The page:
Children’s Museum of South Dakota

A delight for children

Leading a tour of the Children’s Museum of South Dakota in downtown Brookings, SDSU Associate Professor Kay Cutler takes visitors:

• To the three-story-tall, award-winning Cloud Climber,

• Into the Sensations gallery where, by breaking a light beam, you can play Ring the Bell alongside the Pride of the Dakotas Marching Band, and

• Around the farm, where you can plant and harvest corn, pumpkins, and tomatoes and send them by conveyor belt to the neighboring market, a fully stocked mini grocery store equipped with checkouts that beep as you scan the goods.

And she ends with a grown-up introduction to her colleagues, like museum Executive Director Suzanne Hegg, who earned an advanced degree from SDSU’s College of Education in 1995.

Shaking hands, a visitor imagines what it must be like to work in such a place and wonders if, in the museum at night, when it’s closed and no one else is around, these lucky ducks transform somehow into children who stay up late to make ice cream cones in Café Oscar, ride the earthquake table, or visit Belle, the cow built totally from recycled items by designer Chris Green.

“As he studies the animal he’s going to create using recycled objects, he decides on the concept for the animal,” Cutler explains. “For example, the cow has a factory quality; it is hard working. You can hear the sewing machine when you milk the cow—it whirs and clicks. A pump jack is the tail, making whooshing sounds as it pumps.”

Cutler, director of the Fishback Center for Early Childhood Education at SDSU, works the equivalent of one day a week as director of education and programming for the Children’s Museum of South Dakota, which opened in Brookings September 12, 2010, thanks to the generosity of the Dale and Pat Larson family who funded the capital investment as well as an endowment for the museum.

But she’s been involved since the early design stages.

Tour of 42
In summer and fall 2009, Cutler took a sabbatical from the University and, at the request of Dale Larson and the museum board of directors, toured, photographed, and talked to people at forty-two children’s museums across the United States, amassing 12,000 photos and a wealth of knowledge. She then shared this information with the Larson family and board members who made the critical team decisions that determined the exhibit makeup of the museum.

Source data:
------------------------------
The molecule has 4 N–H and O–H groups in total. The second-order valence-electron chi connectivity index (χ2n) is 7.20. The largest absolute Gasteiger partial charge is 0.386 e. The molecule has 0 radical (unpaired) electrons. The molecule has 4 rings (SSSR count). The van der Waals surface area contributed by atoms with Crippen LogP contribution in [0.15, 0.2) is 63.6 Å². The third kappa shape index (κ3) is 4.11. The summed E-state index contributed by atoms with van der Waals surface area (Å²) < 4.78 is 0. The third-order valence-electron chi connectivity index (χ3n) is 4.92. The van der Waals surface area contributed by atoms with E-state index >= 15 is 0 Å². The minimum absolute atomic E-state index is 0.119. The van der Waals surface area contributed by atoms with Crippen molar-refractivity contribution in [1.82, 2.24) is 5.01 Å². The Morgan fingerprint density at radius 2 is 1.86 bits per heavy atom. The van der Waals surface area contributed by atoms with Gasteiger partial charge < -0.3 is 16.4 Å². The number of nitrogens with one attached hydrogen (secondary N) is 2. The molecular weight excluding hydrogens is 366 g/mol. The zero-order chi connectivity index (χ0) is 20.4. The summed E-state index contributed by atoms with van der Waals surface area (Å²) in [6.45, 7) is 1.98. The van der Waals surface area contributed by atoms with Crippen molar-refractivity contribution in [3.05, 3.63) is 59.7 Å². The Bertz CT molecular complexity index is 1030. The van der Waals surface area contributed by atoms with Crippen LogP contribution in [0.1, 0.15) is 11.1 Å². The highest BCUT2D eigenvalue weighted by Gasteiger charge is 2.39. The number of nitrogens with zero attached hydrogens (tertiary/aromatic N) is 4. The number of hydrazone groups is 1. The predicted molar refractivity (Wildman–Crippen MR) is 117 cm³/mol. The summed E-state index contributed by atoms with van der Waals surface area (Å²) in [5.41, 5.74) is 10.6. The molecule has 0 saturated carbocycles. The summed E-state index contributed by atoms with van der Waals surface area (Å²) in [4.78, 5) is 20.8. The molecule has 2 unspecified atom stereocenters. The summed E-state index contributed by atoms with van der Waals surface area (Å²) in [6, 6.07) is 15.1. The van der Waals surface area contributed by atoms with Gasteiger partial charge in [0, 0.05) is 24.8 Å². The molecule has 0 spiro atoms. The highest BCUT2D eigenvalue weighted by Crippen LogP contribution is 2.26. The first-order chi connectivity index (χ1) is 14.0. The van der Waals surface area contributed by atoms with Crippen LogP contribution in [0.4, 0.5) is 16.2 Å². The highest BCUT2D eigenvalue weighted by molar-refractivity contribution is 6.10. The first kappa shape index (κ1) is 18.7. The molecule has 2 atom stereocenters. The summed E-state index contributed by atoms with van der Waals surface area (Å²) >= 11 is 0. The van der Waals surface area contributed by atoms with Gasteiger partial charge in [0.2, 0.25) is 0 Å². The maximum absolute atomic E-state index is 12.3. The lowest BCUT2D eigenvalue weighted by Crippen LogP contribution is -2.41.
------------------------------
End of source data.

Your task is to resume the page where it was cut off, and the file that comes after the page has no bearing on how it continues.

“One thing the board especially wanted to do well was water,” Cutler says. “They wanted multiple levels, where younger kids, older kids, high school kids, and adults could play, so as families came through, all would have a place for entry and to play.”

They hit their mark. Hours can be spent at play in the Splash! area, as water rains down, sails through, and plops into all kinds of crazy contraptions.

“We were told this is the most diverse activity table the designer, David Foster, has ever created,” says Cutler, who interviewed each of the designers and muralists while they were at the museum creating their work. Her interviews will be part of the story of the museum, which she is editing with Jeff Heinle, associate professor of media production at State.

The museum is connected to SDSU through others as well. Through alumni like Carrie Benson, former mentor teacher at the Fishback Center and current education coordinator at the museum. And through students, like early education majors who work, study, and volunteer throughout the museum every day and athletes whose strong arms and unflagging energy do whatever is needed at special events.

“We have lots of volunteers,” Cutler says,” and that includes various SDSU groups. The softball team helped with the grand opening and representatives of almost all sporting teams volunteered for the Halloween event.”

Room for potential
As director of education, Cutler plans and develops educational programming for the museum, which includes scheduling traveling exhibits such as the National Children’s Study, which is under way at SDSU, artists-in-residency, and a variety of ongoing learning opportunities, most of which take place on the second floor. “In the spring we hope to incrementally put more and more programming into place, for all ages, from very young children to adults.” Cutler says.

The museum extends to the outside and its mud pie kitchen, dinosaur dig pits, and prairie grass maze. There’s a stream to play in and bugs to discover. Mama, the only permanent, animatronic T. rex in the United States, keeps a close watch over her feathered Baby.

“We have butterfly and bird houses,” Cutler smiles. “So we’re hoping to attract wildlife. We do have our first resident rabbit who’s living near Mama’s feet.”

Cindy Rickeman


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